• Most of the buttons are too small, and give no tactile feedback. It is just too easy to be left wondering whether a button press registered or not. They do not feel the way the controls of a semi-pro camera are supposed to feel. The stiffness of the weather sealing may be partly responsible for this.
  • The online firmware upgrade hangs at the "Updating..." prompt on an (unmodified) Packard-Bell desktop PC. It works instead on a Dell Latitude laptop. I wish that Olympus would make a simple offline update possible, e.g. by saving the firmware to an SD card and popping the card into the camera. Another oddity is that when I try to register on the Olympus site my OM-D bought from Amazon.de, I am only given a choice of Latin American countries for my address.
  • Genuine Olympus spare batteries, power supplies and other accessories are so far extremely expensive. There are already cheap no-name "compatible" batteries, but they require a special charger (they don't recharge in the Olympus charger) and probably have a poorer overheating and overcharging protection (or none). No doubt within a few months better no-name fakes will be available, but why is Olympus pushing us to buy these fakes instead of selling us their genuine accessories at reasonable prices? By the way, fake remote shutter release, fake TTL flash cable, fake rear lens caps and other fake doodads are already in my bag. I received this week two fake batteries and a fake charger for less than a quarter of the price of a genuine battery. Olympus, do you get the hint? You sold me the camera but missed out on the rest.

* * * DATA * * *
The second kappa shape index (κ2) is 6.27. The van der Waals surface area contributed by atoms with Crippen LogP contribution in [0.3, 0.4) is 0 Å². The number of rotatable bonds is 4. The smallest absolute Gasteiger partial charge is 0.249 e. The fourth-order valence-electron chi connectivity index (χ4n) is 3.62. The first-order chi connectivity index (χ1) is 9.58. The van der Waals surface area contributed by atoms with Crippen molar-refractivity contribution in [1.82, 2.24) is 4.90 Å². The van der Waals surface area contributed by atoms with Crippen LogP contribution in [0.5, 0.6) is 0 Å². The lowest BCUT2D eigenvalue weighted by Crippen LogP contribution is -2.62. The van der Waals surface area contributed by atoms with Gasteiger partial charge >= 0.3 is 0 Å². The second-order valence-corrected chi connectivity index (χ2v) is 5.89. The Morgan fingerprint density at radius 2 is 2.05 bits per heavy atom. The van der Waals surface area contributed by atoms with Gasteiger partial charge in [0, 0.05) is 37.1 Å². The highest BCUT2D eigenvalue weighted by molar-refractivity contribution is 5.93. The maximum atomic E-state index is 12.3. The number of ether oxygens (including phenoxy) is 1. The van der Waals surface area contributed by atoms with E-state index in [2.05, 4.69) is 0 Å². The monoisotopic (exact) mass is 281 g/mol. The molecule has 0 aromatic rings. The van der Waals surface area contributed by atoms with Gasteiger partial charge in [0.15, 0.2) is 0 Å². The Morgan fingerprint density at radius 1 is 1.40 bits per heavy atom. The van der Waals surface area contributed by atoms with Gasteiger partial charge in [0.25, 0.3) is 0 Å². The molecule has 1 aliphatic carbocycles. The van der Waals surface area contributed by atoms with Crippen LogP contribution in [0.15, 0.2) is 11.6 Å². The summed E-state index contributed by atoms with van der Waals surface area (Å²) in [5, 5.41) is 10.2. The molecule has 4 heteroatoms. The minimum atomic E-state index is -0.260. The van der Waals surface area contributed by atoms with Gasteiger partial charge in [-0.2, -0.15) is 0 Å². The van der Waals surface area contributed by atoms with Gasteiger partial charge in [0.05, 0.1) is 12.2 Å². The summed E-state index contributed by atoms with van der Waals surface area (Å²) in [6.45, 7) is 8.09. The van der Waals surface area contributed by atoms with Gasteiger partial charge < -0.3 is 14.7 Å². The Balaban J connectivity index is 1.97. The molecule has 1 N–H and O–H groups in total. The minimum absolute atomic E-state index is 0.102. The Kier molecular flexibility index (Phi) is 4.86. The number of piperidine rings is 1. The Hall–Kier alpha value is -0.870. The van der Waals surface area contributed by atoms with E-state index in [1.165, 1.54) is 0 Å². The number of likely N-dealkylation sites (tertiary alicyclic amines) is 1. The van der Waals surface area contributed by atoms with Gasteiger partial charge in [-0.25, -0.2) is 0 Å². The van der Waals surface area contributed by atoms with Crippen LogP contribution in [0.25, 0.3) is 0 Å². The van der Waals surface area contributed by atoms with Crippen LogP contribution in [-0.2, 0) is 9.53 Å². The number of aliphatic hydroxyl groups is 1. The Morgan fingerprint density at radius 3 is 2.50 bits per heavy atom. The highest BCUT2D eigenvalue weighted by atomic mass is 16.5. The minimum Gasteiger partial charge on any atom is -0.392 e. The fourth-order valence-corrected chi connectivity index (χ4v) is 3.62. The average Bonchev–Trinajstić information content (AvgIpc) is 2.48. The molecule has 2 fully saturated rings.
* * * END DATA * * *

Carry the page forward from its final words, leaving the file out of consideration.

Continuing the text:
• Olympus forces you to buy a stereo microphone if you want to buy the only available (so far) microphone adapter that fits the OM-D. Even if you already have a better microphone, the (expensive and unnecessarily large) Olympus adapter sells only together with their small microphone, which looks like it was lifted straight off one of their office voice recorders. The Olympus microphone adapter must sit on the flash shoe of the OM-D, so good luck finding another place to attach your nice Rode or Sennheiser microphone. Olympus seems to have missed the obvious idea of adding a flash shoe on top of the microphone adapter, which would allow a video lamp or larger microphone to be attached there. Also in this case a factory somewhere in China is probably already working on a cheaper clone, and hopefully they have read my suggestion above.